At the heart of Catholic social teaching lie two principles: concern for the common good and respect for the individual human being. An example: Catholic prison ministry doesn’t dispute the need for punishment under the law to secure the safety of the public. But it also refuses to abandon the prisoner, affirms his continuing dignity and seeks his rehabilitation.
Another example: the annual March for Life. Hundreds of thousands of good people have marched on behalf of unborn children every January for more than four decades for two reasons: Permissive abortion poisons society as whole, and it does so by killing one developing child at a time.
To put it another way, individuals have obligations to the common good, and governments have a particular duty to provide for public security; otherwise they lose their legitimacy. But we can’t serve the common good by exploiting or callously mistreating individuals, especially the weak.
Being “prolife” involves a great deal more than a defense of unborn life, though it should naturally start there. We also have grave responsibilities to the poor, the infirm, the elderly and the immigrant — responsibilities that will shape our encounter with the God of justice when we meet him face to face.
There are few embodiments of the weak more needy or compelling than refugees. This is why the Church in the United States has reacted so strongly, so negatively — and so properly — to President Trump’s executive orders of January 28. Writing on January 31, Los Angeles Archbishop José Gomez (himself an immigrant from Mexico and a naturalized citizen) put it this way:
“It is true that [President Trump’s] refugee orders are not a ‘Muslim ban,’ as some protesters and media are claiming. In fact, the vast majority of Muslim-majority countries are not affected by the orders, including some that have real problems with terrorism, such as Saudi Arabia, Pakistan and Afghanistan.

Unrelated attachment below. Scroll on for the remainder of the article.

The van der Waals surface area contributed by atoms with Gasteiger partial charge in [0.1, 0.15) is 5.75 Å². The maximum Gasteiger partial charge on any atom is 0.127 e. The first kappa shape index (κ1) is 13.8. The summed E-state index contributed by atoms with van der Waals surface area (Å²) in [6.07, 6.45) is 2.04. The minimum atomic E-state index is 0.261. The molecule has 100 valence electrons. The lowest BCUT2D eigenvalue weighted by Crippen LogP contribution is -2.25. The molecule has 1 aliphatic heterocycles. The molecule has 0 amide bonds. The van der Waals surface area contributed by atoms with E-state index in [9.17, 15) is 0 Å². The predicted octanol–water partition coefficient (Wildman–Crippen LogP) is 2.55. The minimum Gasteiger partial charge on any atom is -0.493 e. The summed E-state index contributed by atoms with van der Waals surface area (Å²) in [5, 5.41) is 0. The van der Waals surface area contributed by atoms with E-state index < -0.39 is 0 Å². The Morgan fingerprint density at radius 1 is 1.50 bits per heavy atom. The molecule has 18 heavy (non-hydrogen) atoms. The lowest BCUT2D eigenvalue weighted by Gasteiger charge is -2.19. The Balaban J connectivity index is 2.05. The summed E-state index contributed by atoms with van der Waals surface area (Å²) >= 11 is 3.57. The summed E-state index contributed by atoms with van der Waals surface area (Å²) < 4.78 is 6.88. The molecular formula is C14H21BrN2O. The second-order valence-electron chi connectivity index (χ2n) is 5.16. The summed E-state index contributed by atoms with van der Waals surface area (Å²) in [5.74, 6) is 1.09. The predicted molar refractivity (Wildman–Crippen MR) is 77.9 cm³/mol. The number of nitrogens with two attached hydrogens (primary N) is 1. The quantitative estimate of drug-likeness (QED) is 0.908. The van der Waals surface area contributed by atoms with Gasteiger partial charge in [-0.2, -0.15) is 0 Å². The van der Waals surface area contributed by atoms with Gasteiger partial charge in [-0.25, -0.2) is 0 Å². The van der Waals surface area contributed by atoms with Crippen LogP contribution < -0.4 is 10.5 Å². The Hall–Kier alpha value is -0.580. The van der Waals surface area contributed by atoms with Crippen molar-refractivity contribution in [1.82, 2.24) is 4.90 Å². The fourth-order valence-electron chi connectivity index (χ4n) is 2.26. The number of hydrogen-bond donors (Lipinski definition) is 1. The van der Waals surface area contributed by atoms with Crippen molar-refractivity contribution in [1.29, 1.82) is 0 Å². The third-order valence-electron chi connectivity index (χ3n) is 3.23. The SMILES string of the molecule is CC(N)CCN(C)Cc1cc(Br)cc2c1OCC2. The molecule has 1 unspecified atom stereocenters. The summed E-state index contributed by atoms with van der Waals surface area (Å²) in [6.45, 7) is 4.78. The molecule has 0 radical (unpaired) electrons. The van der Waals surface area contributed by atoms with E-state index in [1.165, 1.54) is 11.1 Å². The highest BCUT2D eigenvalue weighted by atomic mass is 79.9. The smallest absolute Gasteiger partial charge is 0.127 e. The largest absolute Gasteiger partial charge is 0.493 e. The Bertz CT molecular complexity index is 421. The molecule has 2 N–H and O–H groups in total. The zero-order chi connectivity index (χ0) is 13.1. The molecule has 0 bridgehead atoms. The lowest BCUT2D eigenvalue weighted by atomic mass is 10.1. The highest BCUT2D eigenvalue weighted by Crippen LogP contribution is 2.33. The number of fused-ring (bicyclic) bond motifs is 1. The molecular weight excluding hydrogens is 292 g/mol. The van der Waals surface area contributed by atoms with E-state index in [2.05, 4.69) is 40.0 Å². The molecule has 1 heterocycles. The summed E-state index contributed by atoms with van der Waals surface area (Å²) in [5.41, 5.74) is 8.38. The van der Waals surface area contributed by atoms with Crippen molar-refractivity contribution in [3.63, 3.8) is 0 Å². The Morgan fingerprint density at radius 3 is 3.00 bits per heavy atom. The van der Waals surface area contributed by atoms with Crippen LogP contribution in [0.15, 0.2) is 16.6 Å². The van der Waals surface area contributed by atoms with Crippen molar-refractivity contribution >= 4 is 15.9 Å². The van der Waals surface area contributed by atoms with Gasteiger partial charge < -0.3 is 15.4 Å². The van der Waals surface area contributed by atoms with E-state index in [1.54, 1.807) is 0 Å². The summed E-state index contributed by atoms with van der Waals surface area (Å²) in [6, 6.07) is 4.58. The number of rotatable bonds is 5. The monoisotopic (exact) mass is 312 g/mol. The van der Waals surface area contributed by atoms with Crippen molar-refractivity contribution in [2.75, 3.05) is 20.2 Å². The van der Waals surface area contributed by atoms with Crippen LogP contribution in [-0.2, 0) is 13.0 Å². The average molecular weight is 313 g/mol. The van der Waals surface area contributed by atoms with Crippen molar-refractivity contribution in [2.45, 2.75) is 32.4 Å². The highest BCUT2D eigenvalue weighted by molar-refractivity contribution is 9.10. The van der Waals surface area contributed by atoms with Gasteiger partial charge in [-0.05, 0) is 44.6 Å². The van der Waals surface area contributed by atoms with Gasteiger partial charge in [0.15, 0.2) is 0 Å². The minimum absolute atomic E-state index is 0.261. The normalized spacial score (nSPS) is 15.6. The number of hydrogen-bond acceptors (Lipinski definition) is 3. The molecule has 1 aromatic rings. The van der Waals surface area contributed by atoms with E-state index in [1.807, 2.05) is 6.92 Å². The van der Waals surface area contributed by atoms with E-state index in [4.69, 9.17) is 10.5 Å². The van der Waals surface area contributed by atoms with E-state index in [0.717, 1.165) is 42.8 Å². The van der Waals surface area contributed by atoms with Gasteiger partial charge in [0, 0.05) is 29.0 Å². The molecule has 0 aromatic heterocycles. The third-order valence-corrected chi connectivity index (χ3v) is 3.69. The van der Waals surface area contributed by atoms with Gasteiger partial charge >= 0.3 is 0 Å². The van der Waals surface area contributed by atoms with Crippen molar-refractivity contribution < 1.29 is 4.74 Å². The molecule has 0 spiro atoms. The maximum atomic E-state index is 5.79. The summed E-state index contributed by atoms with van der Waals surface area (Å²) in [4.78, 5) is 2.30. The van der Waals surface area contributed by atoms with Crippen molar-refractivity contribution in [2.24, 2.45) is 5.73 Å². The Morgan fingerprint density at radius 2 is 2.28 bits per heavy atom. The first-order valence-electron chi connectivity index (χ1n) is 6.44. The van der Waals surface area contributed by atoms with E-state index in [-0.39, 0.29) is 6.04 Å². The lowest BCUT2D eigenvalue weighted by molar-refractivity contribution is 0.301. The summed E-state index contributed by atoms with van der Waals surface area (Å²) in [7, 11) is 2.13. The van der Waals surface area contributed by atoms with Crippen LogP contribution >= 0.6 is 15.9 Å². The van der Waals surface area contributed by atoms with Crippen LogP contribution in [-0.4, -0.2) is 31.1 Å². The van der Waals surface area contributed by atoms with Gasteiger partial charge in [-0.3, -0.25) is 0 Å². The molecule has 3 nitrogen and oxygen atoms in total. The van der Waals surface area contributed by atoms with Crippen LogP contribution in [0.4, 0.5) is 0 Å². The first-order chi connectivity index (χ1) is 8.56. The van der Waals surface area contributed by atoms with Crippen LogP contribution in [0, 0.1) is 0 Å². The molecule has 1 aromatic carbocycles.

“That does not make these orders less troubling. Halting admissions of refugees for 90 or 120 days may not seem like a long time. But for a family fleeing a war-torn nation, or the violence of drug cartels, or warlords who force even children into armies — this could mean the difference between life and death …
“And it is a simple fact that not all refugees are terrorists, and refugees are not even the main source of terrorist threats to our country. The terror attack here in San Bernardino was ‘home grown,’ carried out by a man born in Chicago.
“As a pastor, what troubles me is that all the anger, confusion and fear that resulted from last week’s orders was entirely predictable. Yet that does not seem to have mattered to the people in charge.”
Read Archbishop Gomez’s entire, excellent commentary (“On the Executive Orders”) here.
The Wall Street Journal captured the seemingly slipshod and bumbling nature of the executive orders in its lead January 30 editorial, “Trump’s refugee bonfire.”: For the Journal, the “refugee ban is so blunderbuss and broad, and so poorly explained and prepared for, that it has produced confusion and fear at airports, an immediate legal defeat, and political fury at home and abroad.”
Worse, the human damage has been painfully bitter: dislocated families, refugees and legal immigrants sent home or turned back, and intense fear in urban immigrant communities like Philadelphia’s.
None of this is overstatement. A friend of mine tells the story of her Colombian daughter-in-law — a young woman with two master’s degrees, a recently acquired green card, legally employed, with two children by her U.S. citizen husband — who’s now convinced that she might be deported. It doesn’t matter how implausible that sounds or is; what matters is the general atmosphere of uncertainty and fear these poorly thought through, abruptly deployed executive orders have created.
This in turn fuels opponents of the new administration who will use any available material to paralyze and undermine the legitimacy of a Trump presidency. Mr. Trump has now provided them with free and invaluable help.
We’re living through an irrational and dangerous time in the life of the nation, and the blame rests on both sides of the political spectrum. But if our differences are intractable, the very last people who should bear the cost of the current civil war are refugees.